[3.] Franklin Alberger (1827-1877) was the first Republican elected mayor of Buffalo. (Holli and Jones, Biographical Dictionary of American Mayors.)
    [4.] John Bell (1797-1869), formerly a Whig senator from Tennessee was, in 1860, the presidential candidate of the Constitutional Union party, formed by southern Whigs who wished to remain in the Union. Edward Everett (1794-1865), a former governor of Massachusetts, president of Harvard College, and United States senator, was his running mate. (Biographical Dictionary of the American Congress.)
    [5.] Millard Powers Fillmore (1828-1889), the only son of Democratic president Millard Fillmore, worked in his father's law office in Buffalo. Horatio Seymour, Jr., (1814-1872) was not the son of New York's former and future governor, but of Horatio Seymour, a Democratic senator from 1821 to 1833. Horatio, Jr. settled in Buffalo in 1836 where he worked as a lawyer. (Rayback, Millard Fillmore, 46-47, 160, 171, 254, 417n; Seymour, History of the Seymour Family, 246-47; White, Our County and Its People, 1:706.)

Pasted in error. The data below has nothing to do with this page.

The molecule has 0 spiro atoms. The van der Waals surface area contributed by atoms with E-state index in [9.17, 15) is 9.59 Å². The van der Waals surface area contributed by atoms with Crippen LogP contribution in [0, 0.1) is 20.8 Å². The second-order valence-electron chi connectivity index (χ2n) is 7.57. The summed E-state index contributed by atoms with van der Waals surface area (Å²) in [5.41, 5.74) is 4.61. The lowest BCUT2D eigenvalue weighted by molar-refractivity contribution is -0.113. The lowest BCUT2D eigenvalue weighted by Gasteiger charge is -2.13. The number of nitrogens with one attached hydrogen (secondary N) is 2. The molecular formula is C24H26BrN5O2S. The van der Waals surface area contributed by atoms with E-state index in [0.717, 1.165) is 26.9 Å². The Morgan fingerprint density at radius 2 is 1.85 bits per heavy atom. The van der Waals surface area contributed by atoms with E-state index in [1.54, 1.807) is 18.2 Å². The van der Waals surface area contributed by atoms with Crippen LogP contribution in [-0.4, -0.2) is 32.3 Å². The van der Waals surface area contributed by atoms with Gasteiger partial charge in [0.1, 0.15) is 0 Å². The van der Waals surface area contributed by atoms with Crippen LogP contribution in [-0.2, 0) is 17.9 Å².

[6.] Hiram E. Howard, cashier of the Marine Bank of Buffalo, took the chair. (Buffalo Commercial Advertiser, 5 January 1861; City directory, 1862.)
    [7.] John Ledyard Talcott (1812-1887) was a prominent Buffalo lawyer and later New York Supreme Court justice. (Talcott, Talcott Pedigree, 92; McAdam, Bench and Bar of New York, 1:495.)